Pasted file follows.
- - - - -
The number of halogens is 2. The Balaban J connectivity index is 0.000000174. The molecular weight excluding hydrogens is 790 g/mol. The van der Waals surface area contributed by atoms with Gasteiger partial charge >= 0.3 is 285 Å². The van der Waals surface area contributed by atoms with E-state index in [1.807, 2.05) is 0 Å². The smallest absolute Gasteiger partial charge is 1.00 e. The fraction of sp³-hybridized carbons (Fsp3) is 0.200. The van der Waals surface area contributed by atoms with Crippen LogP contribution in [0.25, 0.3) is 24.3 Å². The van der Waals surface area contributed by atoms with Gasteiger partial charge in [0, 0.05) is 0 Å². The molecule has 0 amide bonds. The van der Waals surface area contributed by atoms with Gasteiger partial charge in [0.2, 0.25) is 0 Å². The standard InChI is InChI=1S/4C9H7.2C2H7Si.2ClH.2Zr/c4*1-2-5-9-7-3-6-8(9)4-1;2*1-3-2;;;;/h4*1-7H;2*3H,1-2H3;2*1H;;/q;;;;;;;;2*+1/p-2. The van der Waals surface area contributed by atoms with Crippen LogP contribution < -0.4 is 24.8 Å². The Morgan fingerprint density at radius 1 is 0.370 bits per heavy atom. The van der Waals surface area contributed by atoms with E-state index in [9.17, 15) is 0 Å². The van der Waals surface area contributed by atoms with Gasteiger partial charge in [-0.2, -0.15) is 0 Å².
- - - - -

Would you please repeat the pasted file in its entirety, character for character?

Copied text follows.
The number of halogens is 2. The Balaban J connectivity index is 0.000000174. The molecular weight excluding hydrogens is 790 g/mol. The van der Waals surface area contributed by atoms with Gasteiger partial charge >= 0.3 is 285 Å². The van der Waals surface area contributed by atoms with E-state index in [1.807, 2.05) is 0 Å². The smallest absolute Gasteiger partial charge is 1.00 e. The fraction of sp³-hybridized carbons (Fsp3) is 0.200. The van der Waals surface area contributed by atoms with Crippen LogP contribution in [0.25, 0.3) is 24.3 Å². The van der Waals surface area contributed by atoms with Gasteiger partial charge in [0, 0.05) is 0 Å². The molecule has 0 amide bonds. The van der Waals surface area contributed by atoms with Gasteiger partial charge in [0.2, 0.25) is 0 Å². The standard InChI is InChI=1S/4C9H7.2C2H7Si.2ClH.2Zr/c4*1-2-5-9-7-3-6-8(9)4-1;2*1-3-2;;;;/h4*1-7H;2*3H,1-2H3;2*1H;;/q;;;;;;;;2*+1/p-2. The van der Waals surface area contributed by atoms with Crippen LogP contribution < -0.4 is 24.8 Å². The Morgan fingerprint density at radius 1 is 0.370 bits per heavy atom. The van der Waals surface area contributed by atoms with E-state index in [9.17, 15) is 0 Å². The van der Waals surface area contributed by atoms with Gasteiger partial charge in [-0.2, -0.15) is 0 Å².